Terrace, Utah

From Wikipedia, the free encyclopedia
Jump to navigation Jump to search
Terrace, Utah
Looking south at the site of the former Terrance Roundhouse, with Terrace Mountain in the distance, c1980 photograph
Looking south at the site of the former Terrance Roundhouse, with Terrace Mountain in the distance, c1980 photograph
Terrace is located in Utah
Terrace
Terrace
Location of Terrace within the State of Utah
Terrace is located in the United States
Terrace
Terrace
Location of Terrace within the United States
Coordinates: 41°30′13″N 113°31′01″W / 41.50361°N 113.51694°W / 41.50361; -113.51694Coordinates: 41°30′13″N 113°31′01″W / 41.50361°N 113.51694°W / 41.50361; -113.51694
CountryUnited States
StateUtah
CountyBox Elder
Founded1869
Abandoned1904
Elevation4,550 ft (1,387 m)
GNIS feature ID1438027[1]

Terrace is a ghost town in the Great Salt Lake Desert in west-central Box Elder County, Utah, United States.

Description[edit]

Looking west at the site of the former Terrace Switchyard, c1980 photograph

The town was established April 1, 1869, as a Central Pacific Railroad "division point" (operations base), on the route of the First Transcontinental Railroad and included a 16-stall roundhouse and an eight-track switchyard. Terrace was dependent on the railroad throughout its history.

The former town (as well as the nearby Terrace Mountain) was named for the shoreline terraces of the former Lake Bonneville in the area.[2]

History[edit]

In 1904 the Southern Pacific Railroad, successor to the Central Pacific, completed the Lucin Cutoff across the Great Salt Lake. The new route bypassed Terrace, and the tracks through town became a little-used branchline. The railroad closed its facilities at Terrace, moving the division point to Montello, Nevada, about 40 miles (64 km) to the west–southwest. The railroad line through Terrace was finally abandoned in 1942. Many of Terrace's houses and buildings were moved to Montello. The cemetery still remains with only three headstones, and only a pile of red bricks and the outline of the turntable is next to the old railroad bed.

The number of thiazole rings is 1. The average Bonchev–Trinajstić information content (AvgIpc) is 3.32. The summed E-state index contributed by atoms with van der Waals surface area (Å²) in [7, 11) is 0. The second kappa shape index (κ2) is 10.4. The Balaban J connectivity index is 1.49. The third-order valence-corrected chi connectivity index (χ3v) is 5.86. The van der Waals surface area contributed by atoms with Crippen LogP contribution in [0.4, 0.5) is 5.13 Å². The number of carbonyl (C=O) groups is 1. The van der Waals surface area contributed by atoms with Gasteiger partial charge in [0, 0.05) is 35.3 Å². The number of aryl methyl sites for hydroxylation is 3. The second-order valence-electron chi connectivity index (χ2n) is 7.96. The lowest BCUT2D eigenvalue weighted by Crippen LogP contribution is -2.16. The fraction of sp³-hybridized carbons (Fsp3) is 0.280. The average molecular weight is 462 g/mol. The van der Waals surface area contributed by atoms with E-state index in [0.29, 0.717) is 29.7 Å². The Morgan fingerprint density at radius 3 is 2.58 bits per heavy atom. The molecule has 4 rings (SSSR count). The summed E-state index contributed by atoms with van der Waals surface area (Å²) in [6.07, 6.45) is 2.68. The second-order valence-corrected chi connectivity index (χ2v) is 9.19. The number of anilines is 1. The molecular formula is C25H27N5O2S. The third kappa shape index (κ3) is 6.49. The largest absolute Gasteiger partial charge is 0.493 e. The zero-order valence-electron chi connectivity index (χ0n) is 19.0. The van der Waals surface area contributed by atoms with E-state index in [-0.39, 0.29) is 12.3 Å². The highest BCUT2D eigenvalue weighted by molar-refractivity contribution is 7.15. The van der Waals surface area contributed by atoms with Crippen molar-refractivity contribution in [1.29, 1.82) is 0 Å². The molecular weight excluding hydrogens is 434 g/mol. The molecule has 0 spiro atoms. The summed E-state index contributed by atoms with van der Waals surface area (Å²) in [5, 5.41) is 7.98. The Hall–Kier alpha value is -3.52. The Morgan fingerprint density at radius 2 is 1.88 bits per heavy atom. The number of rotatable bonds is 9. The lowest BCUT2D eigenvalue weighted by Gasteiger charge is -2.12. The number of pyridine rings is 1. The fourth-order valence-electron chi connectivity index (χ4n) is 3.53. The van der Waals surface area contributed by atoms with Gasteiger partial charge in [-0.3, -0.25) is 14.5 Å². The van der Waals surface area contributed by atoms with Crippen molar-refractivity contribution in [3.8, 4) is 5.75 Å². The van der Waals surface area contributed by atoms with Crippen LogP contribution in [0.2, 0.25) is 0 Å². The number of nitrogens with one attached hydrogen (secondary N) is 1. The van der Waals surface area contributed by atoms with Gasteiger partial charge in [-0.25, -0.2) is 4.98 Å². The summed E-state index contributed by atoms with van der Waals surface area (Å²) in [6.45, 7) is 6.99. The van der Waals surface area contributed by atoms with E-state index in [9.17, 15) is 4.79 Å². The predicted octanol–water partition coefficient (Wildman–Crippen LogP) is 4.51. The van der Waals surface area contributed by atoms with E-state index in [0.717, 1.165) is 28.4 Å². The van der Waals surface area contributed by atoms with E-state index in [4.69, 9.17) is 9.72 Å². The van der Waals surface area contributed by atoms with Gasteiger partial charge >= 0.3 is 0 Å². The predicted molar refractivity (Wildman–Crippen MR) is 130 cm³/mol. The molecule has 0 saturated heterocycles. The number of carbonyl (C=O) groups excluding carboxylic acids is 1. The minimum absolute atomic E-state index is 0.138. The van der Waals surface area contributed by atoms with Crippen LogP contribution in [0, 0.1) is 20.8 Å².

The tracks along the grade were removed in 1942[3] The grade was added to the National Register of Historic Places in 1987, as part of the Central Pacific Railroad Grade Historic District. In 1993 the Bureau of Land Management designated the grade as part of the Transcontinental Railroad Back Country Byway.

See also[edit]

References[edit]

  1. ^ a b U.S. Geological Survey Geographic Names Information System: Terrace
  2. ^ Van Cott, John W. (1990). Utah Place Names: A Comprehensive Guide to the Origins of Geographic Names: A Compilation. Salt Lake City: University of Utah Press. p. 367. ISBN 978-0-87480-345-7. OCLC 797284427. Retrieved 17 Jul 2020.
  3. ^ Van Moorleghem, Gail (May 1994). "National Register of Historic Places Registration: Transcontinental Railroad Grade". nps.gov. National Park Service. Retrieved July 1, 2020. With accompanying six photos from 1992

Additional reading[edit]

External links[edit]

Media related to Terrace, Utah at Wikimedia Commons